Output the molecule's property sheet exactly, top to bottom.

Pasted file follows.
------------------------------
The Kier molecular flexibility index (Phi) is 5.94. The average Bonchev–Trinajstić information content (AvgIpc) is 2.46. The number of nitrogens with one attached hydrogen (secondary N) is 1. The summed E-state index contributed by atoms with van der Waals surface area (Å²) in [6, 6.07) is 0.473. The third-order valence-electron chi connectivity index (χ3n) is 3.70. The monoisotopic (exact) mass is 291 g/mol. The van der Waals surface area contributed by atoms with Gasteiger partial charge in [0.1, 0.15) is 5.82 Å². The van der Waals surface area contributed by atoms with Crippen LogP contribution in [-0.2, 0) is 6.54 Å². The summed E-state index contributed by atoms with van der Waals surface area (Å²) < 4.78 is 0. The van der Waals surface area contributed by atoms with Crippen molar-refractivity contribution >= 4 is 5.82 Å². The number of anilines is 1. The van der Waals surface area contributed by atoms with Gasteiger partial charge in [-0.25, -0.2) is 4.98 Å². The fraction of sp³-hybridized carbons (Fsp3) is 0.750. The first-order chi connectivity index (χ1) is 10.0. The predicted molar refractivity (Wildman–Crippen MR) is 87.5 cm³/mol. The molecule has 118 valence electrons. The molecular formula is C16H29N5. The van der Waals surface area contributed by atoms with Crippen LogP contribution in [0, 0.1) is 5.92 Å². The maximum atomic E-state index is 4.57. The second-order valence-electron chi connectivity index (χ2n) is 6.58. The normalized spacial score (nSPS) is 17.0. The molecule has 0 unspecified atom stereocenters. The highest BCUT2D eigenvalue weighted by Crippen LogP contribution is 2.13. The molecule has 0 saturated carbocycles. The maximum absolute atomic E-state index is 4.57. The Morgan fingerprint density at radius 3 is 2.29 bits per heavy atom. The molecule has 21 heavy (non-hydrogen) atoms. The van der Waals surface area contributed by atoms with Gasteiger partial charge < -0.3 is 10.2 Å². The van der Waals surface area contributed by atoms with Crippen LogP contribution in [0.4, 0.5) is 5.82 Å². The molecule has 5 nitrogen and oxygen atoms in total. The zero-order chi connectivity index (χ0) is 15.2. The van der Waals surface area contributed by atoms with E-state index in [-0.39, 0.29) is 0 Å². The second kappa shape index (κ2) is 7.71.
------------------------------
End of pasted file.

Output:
The Kier molecular flexibility index (Phi) is 5.94. The average Bonchev–Trinajstić information content (AvgIpc) is 2.46. The number of nitrogens with one attached hydrogen (secondary N) is 1. The summed E-state index contributed by atoms with van der Waals surface area (Å²) in [6, 6.07) is 0.473. The third-order valence-electron chi connectivity index (χ3n) is 3.70. The monoisotopic (exact) mass is 291 g/mol. The van der Waals surface area contributed by atoms with Gasteiger partial charge in [0.1, 0.15) is 5.82 Å². The van der Waals surface area contributed by atoms with Crippen LogP contribution in [-0.2, 0) is 6.54 Å². The summed E-state index contributed by atoms with van der Waals surface area (Å²) < 4.78 is 0. The van der Waals surface area contributed by atoms with Crippen molar-refractivity contribution >= 4 is 5.82 Å². The number of anilines is 1. The van der Waals surface area contributed by atoms with Gasteiger partial charge in [-0.25, -0.2) is 4.98 Å². The fraction of sp³-hybridized carbons (Fsp3) is 0.750. The first-order chi connectivity index (χ1) is 10.0. The predicted molar refractivity (Wildman–Crippen MR) is 87.5 cm³/mol. The molecule has 118 valence electrons. The molecular formula is C16H29N5. The van der Waals surface area contributed by atoms with Crippen LogP contribution in [0, 0.1) is 5.92 Å². The maximum atomic E-state index is 4.57. The second-order valence-electron chi connectivity index (χ2n) is 6.58. The normalized spacial score (nSPS) is 17.0. The molecule has 0 unspecified atom stereocenters. The highest BCUT2D eigenvalue weighted by Crippen LogP contribution is 2.13. The molecule has 0 saturated carbocycles. The maximum absolute atomic E-state index is 4.57. The Morgan fingerprint density at radius 3 is 2.29 bits per heavy atom. The molecule has 21 heavy (non-hydrogen) atoms. The van der Waals surface area contributed by atoms with Gasteiger partial charge < -0.3 is 10.2 Å². The van der Waals surface area contributed by atoms with Crippen LogP contribution in [0.4, 0.5) is 5.82 Å². The molecule has 5 nitrogen and oxygen atoms in total. The zero-order chi connectivity index (χ0) is 15.2. The van der Waals surface area contributed by atoms with E-state index in [-0.39, 0.29) is 0 Å². The second kappa shape index (κ2) is 7.71.